To: Health Care Providers, Hospitals, Ambulatory Care Centers, College Health Services
From: Susan Schoenfeld, Deputy State Epidemiologist
Date: March 17, 2010
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The State University of New York at Plattsburgh is experiencing an outbreak of mumps.
Three cases have been confirmed to date, with others under investigation. The Centers for Disease Control & Prevention (CDC), along with public health officials in the Northeast states and Quebec, are involved with an ongoing investigation of a multi-state mumps outbreak as well as several clusters of mumps disease. This outbreak was first noted in the summer of 2009 among tradition-observant Jewish communities in New York and New Jersey. Despite control efforts, the outbreak continues. There is no known epidemiological link between this outbreak and the cases in Plattsburgh. No cases have been reported in Vermont.
- The best way to minimize risk of mumps is to ensure that all children and adults are up to date with measles-mumps-rubella (MMR) vaccine. Mumps vaccine should be given as MMR or MMRV routinely to children at 12-15 months of age, with a second dose of MMR typically administered at 4-6 years of age. For older individuals, adequate immunization is two doses of mumps containing vaccine for school-aged children and adults at high-risk (health care professionals and students at post high-school educational institutions) and a single dose for other adults born in or after 1957.
- Studies have shown that a single dose of MMR vaccine is 80 percent effective (range 64%-95%), while two doses are approximately 90 percent effective (range 88%-95%) in preventing disease. Mumps may occur in fully vaccinated people.
- Consider mumps in the differential diagnosis of patients presenting with compatible clinical and epidemiological features.
- Report suspected cases of mumps to the Vermont Department of Health Infectious Disease section by calling 802-863-7240 or 1-800-640-4374 (within Vermont only). An epidemiologist is also available after regular working hours.
Early symptoms of mumps are non-specific, and include myalgia, lack of appetite, malaise, headache, and low-grade fever. Parotitis is the most common manifestation and this occurs in 30 to 40 percent of people who are infected. Parotitis may be unilateral or bilateral, and any combination of single or multiple salivary glands may be affected. Parotitis tends to occur within the first two days of illness, and may first be noted as earache and tenderness on palpation of the angle of the jaw. Symptoms tend to decrease after one week. Symptoms usually start 16 to 18 days after a person has been exposed to the mumps virus, but can start anywhere from 12 to 25 days after exposure. As many as 20 percent of mumps infections are asymptomatic, and 40 to 50 percent may have non-specific or only respiratory symptoms.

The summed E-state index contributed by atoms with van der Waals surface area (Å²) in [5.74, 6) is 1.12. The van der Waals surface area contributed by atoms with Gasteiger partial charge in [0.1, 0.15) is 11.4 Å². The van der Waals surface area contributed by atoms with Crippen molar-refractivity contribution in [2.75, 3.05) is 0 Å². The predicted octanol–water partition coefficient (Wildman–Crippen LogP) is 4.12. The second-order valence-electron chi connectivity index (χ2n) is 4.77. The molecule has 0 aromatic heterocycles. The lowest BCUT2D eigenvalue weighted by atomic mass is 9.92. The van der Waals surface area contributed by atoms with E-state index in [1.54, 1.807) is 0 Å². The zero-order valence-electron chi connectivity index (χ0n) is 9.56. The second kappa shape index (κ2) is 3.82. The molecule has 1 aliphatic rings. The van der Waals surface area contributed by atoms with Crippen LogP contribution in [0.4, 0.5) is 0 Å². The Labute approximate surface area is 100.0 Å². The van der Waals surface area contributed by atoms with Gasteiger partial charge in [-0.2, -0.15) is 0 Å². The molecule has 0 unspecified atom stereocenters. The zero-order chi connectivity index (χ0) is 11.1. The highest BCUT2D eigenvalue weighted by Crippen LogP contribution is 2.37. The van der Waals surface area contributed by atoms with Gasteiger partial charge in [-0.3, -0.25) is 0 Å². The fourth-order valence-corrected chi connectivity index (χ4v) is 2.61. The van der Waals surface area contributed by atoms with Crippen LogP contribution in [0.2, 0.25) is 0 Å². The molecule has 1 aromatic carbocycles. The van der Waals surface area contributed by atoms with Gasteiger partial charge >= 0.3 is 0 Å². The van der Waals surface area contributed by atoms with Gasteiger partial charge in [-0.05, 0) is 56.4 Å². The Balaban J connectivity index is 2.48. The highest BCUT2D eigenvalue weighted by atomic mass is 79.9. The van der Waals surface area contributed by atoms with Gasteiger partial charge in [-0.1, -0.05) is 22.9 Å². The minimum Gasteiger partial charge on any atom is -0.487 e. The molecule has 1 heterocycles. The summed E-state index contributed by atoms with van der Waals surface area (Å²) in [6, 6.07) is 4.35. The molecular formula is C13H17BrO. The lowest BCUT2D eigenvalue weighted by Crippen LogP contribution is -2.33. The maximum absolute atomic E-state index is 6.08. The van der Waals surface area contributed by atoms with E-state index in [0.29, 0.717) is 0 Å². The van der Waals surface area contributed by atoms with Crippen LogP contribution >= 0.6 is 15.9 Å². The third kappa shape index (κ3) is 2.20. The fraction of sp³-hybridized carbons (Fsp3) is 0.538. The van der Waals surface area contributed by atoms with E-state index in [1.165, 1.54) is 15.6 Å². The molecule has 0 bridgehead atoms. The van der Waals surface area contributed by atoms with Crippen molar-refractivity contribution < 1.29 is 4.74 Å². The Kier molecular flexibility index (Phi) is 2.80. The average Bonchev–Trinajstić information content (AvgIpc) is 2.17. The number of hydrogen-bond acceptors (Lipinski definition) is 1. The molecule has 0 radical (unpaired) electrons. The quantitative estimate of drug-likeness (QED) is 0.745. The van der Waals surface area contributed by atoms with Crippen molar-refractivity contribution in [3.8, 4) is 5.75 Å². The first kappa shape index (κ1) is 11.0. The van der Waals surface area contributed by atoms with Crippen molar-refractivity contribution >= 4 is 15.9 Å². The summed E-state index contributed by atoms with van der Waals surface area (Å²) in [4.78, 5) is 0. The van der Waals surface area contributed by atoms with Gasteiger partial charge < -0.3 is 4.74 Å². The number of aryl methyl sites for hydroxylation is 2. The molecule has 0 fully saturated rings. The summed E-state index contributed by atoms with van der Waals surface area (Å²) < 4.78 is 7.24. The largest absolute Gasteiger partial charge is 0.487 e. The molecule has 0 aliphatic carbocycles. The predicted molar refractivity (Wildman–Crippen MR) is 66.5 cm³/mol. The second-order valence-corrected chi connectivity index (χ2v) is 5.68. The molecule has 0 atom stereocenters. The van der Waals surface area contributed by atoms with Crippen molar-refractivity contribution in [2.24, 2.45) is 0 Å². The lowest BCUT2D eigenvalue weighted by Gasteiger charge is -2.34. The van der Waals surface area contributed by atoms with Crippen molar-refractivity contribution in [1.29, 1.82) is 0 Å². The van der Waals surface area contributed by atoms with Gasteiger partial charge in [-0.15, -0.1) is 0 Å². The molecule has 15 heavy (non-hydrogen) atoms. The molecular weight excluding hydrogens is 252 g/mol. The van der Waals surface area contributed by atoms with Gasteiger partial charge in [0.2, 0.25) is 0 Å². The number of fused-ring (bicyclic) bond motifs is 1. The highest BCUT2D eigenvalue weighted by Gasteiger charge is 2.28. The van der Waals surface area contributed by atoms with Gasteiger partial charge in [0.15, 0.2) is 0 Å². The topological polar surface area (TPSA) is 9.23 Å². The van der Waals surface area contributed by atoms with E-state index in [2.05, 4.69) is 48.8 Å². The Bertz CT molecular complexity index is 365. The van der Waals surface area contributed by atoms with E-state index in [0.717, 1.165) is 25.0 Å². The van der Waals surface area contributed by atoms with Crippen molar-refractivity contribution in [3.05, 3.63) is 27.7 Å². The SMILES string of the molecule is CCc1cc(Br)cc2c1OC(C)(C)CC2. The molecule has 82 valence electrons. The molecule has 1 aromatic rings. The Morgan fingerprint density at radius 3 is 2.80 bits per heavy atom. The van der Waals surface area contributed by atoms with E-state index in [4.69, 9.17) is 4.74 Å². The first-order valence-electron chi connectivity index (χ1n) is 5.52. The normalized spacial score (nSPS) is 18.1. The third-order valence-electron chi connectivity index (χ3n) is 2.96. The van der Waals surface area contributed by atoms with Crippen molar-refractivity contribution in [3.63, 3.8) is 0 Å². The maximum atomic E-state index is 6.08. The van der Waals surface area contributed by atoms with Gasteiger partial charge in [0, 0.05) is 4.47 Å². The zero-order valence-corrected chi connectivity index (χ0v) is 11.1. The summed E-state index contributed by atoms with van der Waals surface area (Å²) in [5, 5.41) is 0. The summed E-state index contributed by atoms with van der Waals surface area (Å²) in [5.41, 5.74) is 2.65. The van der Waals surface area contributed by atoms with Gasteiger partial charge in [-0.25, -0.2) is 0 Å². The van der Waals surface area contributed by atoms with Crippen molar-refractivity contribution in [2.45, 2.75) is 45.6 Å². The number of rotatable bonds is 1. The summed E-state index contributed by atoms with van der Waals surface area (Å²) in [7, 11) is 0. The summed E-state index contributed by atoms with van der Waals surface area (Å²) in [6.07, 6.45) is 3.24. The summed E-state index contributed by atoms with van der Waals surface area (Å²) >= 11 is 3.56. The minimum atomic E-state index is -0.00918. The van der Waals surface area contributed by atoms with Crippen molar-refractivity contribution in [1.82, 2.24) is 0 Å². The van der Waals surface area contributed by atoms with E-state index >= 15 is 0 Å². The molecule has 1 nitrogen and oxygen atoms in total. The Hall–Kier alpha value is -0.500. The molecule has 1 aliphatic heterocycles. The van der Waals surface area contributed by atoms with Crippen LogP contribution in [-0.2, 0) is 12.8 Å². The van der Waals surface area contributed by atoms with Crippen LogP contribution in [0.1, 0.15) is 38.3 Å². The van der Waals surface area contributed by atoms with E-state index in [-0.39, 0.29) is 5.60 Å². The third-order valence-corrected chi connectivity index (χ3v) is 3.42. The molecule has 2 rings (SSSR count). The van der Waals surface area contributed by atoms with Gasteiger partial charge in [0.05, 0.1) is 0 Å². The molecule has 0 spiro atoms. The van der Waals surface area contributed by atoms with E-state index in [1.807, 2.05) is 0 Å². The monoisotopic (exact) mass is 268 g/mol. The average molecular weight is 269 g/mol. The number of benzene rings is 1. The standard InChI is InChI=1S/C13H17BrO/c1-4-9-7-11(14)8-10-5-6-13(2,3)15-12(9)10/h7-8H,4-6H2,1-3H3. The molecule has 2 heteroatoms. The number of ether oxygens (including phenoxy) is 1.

Unless there is a known epidemiologic link, mumps is an uncommon infection and parotitis has other etiologies. For patients with parotitis lasting two days or more and who meet the clinical case definition and epidemiologic criteria described below, contact the Infectious Disease section (863-7240). Under certain circumstances, with prior arrangement, specimens for serology and virus detection may be submitted through the Vermont Department of Health Laboratory to be sent to CDC for diagnostic testing.
• Clinical case definition: Acute onset of unilateral or bilateral tender, self-limited swelling of the parotid or other salivary gland, lasting two or more days, and without other apparent cause.
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• Epidemiologic criteria: Travel to an area experiencing mumps and/or direct contact with a person with known or suspected mumps.
Less strict epidemiologic criteria may be considered for unvaccinated individuals.
Laboratory Testing is recommended when there is a suspicion that a patient may have mumps. The type of testing recommended varies depending on immunization history and illness history.
Virus Detection: Particularly among previously immunized suspected cases, mumps virus detection is an important method of case confirmation.Buccal swabs samples can be tested for the presence of mumps virus (growth in culture) or mumps viral RNA using standard reverse transcriptase-polymerase chain-reaction (RT-PCR) methods. Buccal samples have the best chance of containing virus when collected on day one to three after onset of parotitis.
Serology: IgM antibodies usually become detectable within three to four days of clinical illness, and reach a peak about one to two weeks after onset. However, IgM may be transient or missing in people who have had one or more doses of mumps-containing vaccine. As a result, a negative IgM does not rule out mumps. Sera should be collected within three to four days of symptom onset for IgM testing or as the acute specimen for possible seroconversion of IgG antibody. Convalescent sera should be drawn two weeks later.
Serum for IgM and viral specimens should be handled as per facility routine. Mumps virus immune status (IgG) testing can also be performed by the Health Department Laboratory to determine immune status in asymptomatic persons. Laboratory specimens must be accompanied by a Clinical Test Request Form (Micro 220). http://healthvermont.gov/enviro/ph_lab/documents/VDHclinical_form.pdf